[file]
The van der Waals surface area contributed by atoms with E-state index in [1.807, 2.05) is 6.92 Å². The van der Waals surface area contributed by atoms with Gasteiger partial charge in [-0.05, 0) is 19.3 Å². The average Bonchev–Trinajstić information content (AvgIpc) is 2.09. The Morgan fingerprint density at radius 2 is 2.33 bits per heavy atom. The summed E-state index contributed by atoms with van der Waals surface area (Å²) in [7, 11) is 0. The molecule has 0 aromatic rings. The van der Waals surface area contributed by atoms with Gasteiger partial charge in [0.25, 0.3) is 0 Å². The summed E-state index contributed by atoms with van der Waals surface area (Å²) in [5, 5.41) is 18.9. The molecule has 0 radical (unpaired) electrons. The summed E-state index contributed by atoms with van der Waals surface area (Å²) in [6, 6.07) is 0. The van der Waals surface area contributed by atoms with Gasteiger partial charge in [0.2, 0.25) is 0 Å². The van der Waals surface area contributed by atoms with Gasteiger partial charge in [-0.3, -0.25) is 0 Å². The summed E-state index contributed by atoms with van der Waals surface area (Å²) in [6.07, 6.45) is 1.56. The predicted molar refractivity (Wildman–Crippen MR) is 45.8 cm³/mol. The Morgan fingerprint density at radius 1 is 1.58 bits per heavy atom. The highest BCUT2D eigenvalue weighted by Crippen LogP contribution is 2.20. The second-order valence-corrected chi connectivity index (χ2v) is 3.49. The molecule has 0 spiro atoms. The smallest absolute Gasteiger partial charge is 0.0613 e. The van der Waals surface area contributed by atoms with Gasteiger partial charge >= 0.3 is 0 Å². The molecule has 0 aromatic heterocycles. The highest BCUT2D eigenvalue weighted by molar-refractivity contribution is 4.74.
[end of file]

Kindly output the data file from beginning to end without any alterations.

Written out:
The van der Waals surface area contributed by atoms with E-state index in [1.807, 2.05) is 6.92 Å². The van der Waals surface area contributed by atoms with Gasteiger partial charge in [-0.05, 0) is 19.3 Å². The average Bonchev–Trinajstić information content (AvgIpc) is 2.09. The Morgan fingerprint density at radius 2 is 2.33 bits per heavy atom. The summed E-state index contributed by atoms with van der Waals surface area (Å²) in [7, 11) is 0. The molecule has 0 aromatic rings. The van der Waals surface area contributed by atoms with Gasteiger partial charge in [0.25, 0.3) is 0 Å². The summed E-state index contributed by atoms with van der Waals surface area (Å²) in [5, 5.41) is 18.9. The molecule has 0 radical (unpaired) electrons. The summed E-state index contributed by atoms with van der Waals surface area (Å²) in [6, 6.07) is 0. The van der Waals surface area contributed by atoms with Gasteiger partial charge in [0.2, 0.25) is 0 Å². The van der Waals surface area contributed by atoms with Gasteiger partial charge in [-0.3, -0.25) is 0 Å². The summed E-state index contributed by atoms with van der Waals surface area (Å²) in [6.07, 6.45) is 1.56. The predicted molar refractivity (Wildman–Crippen MR) is 45.8 cm³/mol. The Morgan fingerprint density at radius 1 is 1.58 bits per heavy atom. The highest BCUT2D eigenvalue weighted by Crippen LogP contribution is 2.20. The second-order valence-corrected chi connectivity index (χ2v) is 3.49. The molecule has 0 spiro atoms. The smallest absolute Gasteiger partial charge is 0.0613 e. The van der Waals surface area contributed by atoms with Gasteiger partial charge >= 0.3 is 0 Å². The molecule has 0 aromatic heterocycles. The highest BCUT2D eigenvalue weighted by molar-refractivity contribution is 4.74.